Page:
Intel Xeon Update: Ice Lake and Cooper Lake Sampling, Faster Future Updatesby Anton Shilov on May 9, 2019 11:00 AM EST
Emerging workloads will require considerably higher performance, and in order to solve upcoming challenges Intel has adjusted its product roadmaps quite significantly. One of the key things that Intel confirmed during its Investor Meeting event this week is shortening its Xeon introduction cadence from 18-24 months down to 12-15 months, thus accelerating its server CPU roadmap.
In the coming months Intel will launch two Xeon processors that will belong to the same platform: Cooper Lake CPUs made using Intel’s 14 nm manufacturing technology, and Ice Lake chips produced using Intel’s 10 nm node. Cooper Lake will offer high core counts and will exclusively support AVX512_BF16 (bfloat16) instructions that will benefit machine learning and near-sensor computing applications, whereas Ice Lake is set to become Intel’s first Xeon made using 10 nm process technology and based on a new microarchitecture offering higher per-core performance. At present, Intel is already sampling Cooper Lake and Ice Lake processors with customers, and claims that it is on track to ship these CPUs in volumes in the first half of next year.
Intel will launch its Ice Lake Xeon processors around four quarters after its Cascade Lake Xeon processors, a shorter than usual timeframe between Xeon releases. According to the chip giant, this will become its new introduction cadence and going forward it will release new generations of Xeon platforms every four to five quarters, down from five to seven quarters today.
Following the Ice Lake Xeon in 2020, Intel plans to release 'Sapphire Rapids' processors for servers in 2021. These chips will likely be made using Intel’s 10++ nm process technology and will rely on a new microarchitecture along with various enhancements to optimize performance in various workloads. We expect the platform to support new connectivity standards given the introduction timeframe. Meanwhile, it is too early to discuss CPU core count, platform capabilities, and other peculiarities. Following the Sapphire Rapids will come Intel’s ‘Next-Gen’ server CPU in 2022 that may be made using a variation of Intel’s 7 nm process technology, depending on how production goes.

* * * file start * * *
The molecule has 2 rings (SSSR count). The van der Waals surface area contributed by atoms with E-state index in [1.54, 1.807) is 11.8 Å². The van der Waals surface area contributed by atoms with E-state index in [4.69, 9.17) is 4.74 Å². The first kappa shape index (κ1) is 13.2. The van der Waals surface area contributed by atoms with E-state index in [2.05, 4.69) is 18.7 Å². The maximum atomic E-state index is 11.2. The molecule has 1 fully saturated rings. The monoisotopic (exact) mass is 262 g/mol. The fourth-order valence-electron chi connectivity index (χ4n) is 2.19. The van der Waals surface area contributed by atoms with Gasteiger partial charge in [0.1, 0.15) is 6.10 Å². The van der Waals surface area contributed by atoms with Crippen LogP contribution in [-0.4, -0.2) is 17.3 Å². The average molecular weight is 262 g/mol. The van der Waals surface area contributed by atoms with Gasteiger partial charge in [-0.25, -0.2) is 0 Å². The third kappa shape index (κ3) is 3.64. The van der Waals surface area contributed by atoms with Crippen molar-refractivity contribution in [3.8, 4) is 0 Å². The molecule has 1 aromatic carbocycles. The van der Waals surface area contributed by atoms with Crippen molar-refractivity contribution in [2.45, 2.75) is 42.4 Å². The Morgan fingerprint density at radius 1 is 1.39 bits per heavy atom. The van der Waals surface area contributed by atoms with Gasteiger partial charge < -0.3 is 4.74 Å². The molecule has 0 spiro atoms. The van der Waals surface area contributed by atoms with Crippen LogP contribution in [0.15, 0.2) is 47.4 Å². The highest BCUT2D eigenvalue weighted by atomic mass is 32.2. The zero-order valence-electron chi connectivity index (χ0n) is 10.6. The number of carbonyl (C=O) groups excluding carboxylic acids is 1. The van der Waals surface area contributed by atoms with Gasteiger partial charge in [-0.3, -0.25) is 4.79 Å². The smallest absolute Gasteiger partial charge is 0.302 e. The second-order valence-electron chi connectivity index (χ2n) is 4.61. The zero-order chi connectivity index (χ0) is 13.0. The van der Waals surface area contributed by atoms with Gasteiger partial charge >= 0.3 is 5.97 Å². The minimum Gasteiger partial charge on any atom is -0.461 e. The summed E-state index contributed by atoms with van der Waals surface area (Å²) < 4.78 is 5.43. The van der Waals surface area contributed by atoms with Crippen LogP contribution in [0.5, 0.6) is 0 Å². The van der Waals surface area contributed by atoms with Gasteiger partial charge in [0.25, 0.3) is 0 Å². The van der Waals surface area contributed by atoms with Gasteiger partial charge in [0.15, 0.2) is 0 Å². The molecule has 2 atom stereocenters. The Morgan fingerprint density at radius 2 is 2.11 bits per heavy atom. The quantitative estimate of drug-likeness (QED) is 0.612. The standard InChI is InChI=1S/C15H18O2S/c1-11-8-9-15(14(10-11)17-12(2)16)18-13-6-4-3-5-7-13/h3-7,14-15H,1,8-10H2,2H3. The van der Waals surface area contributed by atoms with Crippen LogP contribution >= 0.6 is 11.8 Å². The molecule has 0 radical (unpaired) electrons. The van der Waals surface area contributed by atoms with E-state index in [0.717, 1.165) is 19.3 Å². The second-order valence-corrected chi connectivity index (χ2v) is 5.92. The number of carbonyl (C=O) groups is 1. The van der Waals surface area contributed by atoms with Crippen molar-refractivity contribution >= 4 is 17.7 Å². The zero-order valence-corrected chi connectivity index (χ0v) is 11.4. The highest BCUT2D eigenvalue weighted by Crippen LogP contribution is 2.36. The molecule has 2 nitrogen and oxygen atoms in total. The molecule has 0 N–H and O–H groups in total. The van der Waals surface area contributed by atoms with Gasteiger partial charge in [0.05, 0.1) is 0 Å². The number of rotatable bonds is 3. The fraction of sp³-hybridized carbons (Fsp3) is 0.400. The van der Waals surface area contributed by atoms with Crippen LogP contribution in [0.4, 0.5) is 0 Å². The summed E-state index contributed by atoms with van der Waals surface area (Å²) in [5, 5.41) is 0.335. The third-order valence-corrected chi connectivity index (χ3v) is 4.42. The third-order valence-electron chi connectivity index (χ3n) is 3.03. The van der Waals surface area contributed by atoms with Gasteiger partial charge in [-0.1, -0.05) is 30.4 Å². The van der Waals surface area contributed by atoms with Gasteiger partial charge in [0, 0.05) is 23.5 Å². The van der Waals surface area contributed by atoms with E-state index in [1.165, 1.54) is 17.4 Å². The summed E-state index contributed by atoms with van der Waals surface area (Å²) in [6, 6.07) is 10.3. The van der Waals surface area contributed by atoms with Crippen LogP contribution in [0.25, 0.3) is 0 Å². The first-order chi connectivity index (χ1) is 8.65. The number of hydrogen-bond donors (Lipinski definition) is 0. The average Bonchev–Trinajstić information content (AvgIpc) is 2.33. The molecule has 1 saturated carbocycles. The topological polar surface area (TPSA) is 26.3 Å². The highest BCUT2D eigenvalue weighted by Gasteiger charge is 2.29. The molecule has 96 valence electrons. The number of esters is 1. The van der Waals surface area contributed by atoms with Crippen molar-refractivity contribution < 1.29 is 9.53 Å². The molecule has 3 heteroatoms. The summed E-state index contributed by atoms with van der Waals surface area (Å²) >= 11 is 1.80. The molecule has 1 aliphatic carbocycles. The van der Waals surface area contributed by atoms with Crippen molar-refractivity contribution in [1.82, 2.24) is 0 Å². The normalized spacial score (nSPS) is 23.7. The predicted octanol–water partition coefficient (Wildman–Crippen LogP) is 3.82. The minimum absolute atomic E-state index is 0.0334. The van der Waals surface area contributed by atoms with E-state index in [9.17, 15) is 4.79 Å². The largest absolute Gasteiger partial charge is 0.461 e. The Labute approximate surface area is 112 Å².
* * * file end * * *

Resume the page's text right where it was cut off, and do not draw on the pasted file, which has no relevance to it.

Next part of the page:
Intel’s Xeon processors will continue to be the company’s key components for datacenters, but there will be a host of other products for other datacenter workloads, including Xe GPUs, a variety of FPGAs and others. Having acquired or developed loads of different IP in the recent years, Intel pins a lot of hopes on its diversified product portfolio that will complement next-gen Xeons.
- Intel Architecture Manual Updates: bfloat16 for Cooper Lake Xeon Scalable Only?
- Intel Server Roadmap: 14nm Cooper Lake in 2019, 10nm Ice Lake in 2020
- An Interview with Lisa Spelman, VP of Intel’s DCG: Discussing Cooper Lake and Smeltdown
- Intel Documents Point to AVX-512 Support for Cannon Lake Consumer CPUs
- Cisco Documents Shed Light on Cascade Lake, Cooper Lake, and Ice Lake for Servers
- Intel’s Xeon Scalable Roadmap Leaks: Cooper Lake-SP, Ice Lake-SP Due in 2020